A diverse bunch shows up for Flower Mart's first day


Here were three elderly women in red hats and purple suits, "The Sassy Chicks" they called themselves, perusing the aisles of potted geraniums and petunias, clusters of tulips and bunches of daisies. Nearby, girls in pale blue dresses stepped back and forth around the maypole, streamers in hand. And business at the lemon stick stand was brisk as always, as patrons flocked to buy stocky peppermint sticks plunged into lemons, even at $2 a pop.

Kevin Brown, donning a Las Vegas showgirl hat complete with gold sequins and large clusters of feathers, took it all in.

"I've been coming here since I was 12," said Brown, 46, of Guilford, in between hugging and greeting old friends. "You come to the Flower Mart, and you see people you just don't see anymore," he marveled.

"It used to be the old garden set that came here, the old ladies in their hats," he said. "Now, you see everyone. Black. White. Straight. Gay. Young. Old. Asian. There's a mishmash of everyone. It's fantastic."

And so it was, as Day 1 of Baltimore's Flower Mart kicked off in its 89th incarnation.

For the first time in its history, Baltimore's rite of spring will be spread over two days, spilling into today.

Yesterday, more than 100 booths squeezed into the cobblestoned streets around Mount Vernon's Washington Monument. There were vendors selling cashmere scarfs and crystals, jewelry and pottery. There were schools and churches, businesses and health providers, offering services that included blood pressure screenings and massages. There were gleaming antique cars and even a horse-drawn carriage or two gliding by. There were hats of all kinds --elegant, funky and plain silly. And, of course, there were flowers.

Attendance appeared light early in the day, with the area filling up as men and women in suits drifted in during lunchtime.

Maryland first lady Kendel Ehrlich floated by in a yellow dress and black hat, naturally. Black and yellow are this year's colors. A lemon stick in one hand, she shook hands with the other, stopping to pose for pictures with schoolchildren.

"I love the Flower Mart," said Ehrlich. "It's such a great tradition. I do come every year. It's just a wonderful way to start the spring season. And with the Preakness just two weeks away, I get to wear a hat again."

Mayor Martin O'Malley and his wife, District Court Judge Katie Curran O'Malley, were among the officials who opened the festival. She, too, donned a black hat and white and yellow dress.

Bonnie King-Rose, on the Flower Mart management committee, watched the festival unfold from under a straw hat adorned with sunflowers.

"The emphasis on flowers is because basically in downtown there's not a whole lot of opportunities for flowers," said King-Rose, who lives in Otterbein. "We're trying very hard to make people believe in your city. Bring people to your city, children to your city."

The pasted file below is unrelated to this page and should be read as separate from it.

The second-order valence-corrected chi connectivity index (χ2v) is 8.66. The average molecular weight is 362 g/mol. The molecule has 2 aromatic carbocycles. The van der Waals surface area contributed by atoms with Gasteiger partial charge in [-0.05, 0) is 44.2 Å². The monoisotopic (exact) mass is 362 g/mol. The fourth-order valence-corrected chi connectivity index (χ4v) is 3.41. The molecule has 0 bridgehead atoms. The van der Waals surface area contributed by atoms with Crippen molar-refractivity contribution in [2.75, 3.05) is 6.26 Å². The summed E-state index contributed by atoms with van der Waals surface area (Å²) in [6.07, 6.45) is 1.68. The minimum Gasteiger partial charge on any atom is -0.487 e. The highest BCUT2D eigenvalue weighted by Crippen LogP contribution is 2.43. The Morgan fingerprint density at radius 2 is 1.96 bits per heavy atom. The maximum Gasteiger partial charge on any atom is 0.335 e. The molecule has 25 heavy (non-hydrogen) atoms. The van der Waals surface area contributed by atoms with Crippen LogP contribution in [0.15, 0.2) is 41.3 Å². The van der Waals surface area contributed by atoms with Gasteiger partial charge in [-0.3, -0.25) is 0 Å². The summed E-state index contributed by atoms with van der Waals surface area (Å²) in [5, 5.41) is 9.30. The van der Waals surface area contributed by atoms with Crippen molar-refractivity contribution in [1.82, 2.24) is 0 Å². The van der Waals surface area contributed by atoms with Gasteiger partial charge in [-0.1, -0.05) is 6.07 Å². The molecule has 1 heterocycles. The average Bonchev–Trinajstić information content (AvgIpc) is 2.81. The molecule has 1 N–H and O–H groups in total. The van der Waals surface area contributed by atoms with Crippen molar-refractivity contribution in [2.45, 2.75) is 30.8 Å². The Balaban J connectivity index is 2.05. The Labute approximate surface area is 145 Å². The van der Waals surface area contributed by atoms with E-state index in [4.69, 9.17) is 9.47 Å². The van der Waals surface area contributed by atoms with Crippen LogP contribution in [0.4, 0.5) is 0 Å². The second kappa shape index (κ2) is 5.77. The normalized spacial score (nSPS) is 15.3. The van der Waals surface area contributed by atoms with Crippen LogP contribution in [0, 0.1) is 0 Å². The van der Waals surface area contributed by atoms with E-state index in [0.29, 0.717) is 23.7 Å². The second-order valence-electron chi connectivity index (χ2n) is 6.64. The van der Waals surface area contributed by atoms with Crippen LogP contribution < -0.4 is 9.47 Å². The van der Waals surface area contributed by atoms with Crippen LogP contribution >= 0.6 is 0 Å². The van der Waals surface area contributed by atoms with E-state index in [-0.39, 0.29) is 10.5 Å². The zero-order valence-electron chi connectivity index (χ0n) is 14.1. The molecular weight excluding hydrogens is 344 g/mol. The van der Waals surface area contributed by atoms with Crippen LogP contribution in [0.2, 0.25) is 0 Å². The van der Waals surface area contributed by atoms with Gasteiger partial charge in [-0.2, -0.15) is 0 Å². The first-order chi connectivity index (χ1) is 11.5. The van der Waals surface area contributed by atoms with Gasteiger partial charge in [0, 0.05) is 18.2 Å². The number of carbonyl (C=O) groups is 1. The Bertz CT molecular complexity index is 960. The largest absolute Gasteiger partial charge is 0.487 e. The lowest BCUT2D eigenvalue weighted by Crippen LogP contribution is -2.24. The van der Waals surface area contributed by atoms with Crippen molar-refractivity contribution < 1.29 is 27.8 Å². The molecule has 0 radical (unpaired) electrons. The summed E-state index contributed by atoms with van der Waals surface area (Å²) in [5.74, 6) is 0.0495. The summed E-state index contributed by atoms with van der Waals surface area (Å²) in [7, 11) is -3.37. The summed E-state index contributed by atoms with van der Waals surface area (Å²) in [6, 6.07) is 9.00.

Though flowers were the focus of the day, some wondered where they all were.

"It seems less flowery than it used to be," said Donald Addison, 66, who browsed the booths during his lunch break from working as a security guard at the Walters Art Museum. "I walked through here this morning when I started work, and I didn't see a lot. ... It seems more focused on commercial art."

Shelly Baker, 33, of Shelly's Blossom Shop, had wreaths bedecked with roses and other flowers around her booth, which won the best-decorated booth award for the third year in a row. Her son, 1-year-old Dylan Henderson, squirmed around in a bumblebee outfit. Baker, who is on the Flower Mart board, said there have been more florists in years past. This year, most of the flower sellers are schools.

"We're trying to get more florists involved," she said.

For Carol Karcher-Purcell, chairwoman of the event, Flower Mart is a tradition that has evolved with the times. The event has traditionally been held on Wednesdays, catering to the corporate lunch crowd.

"The work force has changed," she said. "Most of the women are working now. Nobody's home anymore, so we're changing with the times. We're trying to give it deeper roots. We're trying to move into another era, and we're making our adjustments."

And so the decision was made to hold the event on a Friday and spread it over two days. "We're hoping to really bring out the families tomorrow," said Karcher-Purcell.

Still, Karcher-Purcell sounded just a tad nostalgic when she harked back to the Flower Marts when she was a teenager. "The personality has changed with the times," she said. "My memories of Flower Mart ... are of the genteelness of the city at that particular time.

Still, she quickly added: "The diversity that you see today here at the Mart is just so wonderful and very characteristic of today's urban environment."

Jazz music played in the background. Two teenagers, clad in black, strolled by. And two smartly dressed women with hats walked by, bunches of flowers in hand.


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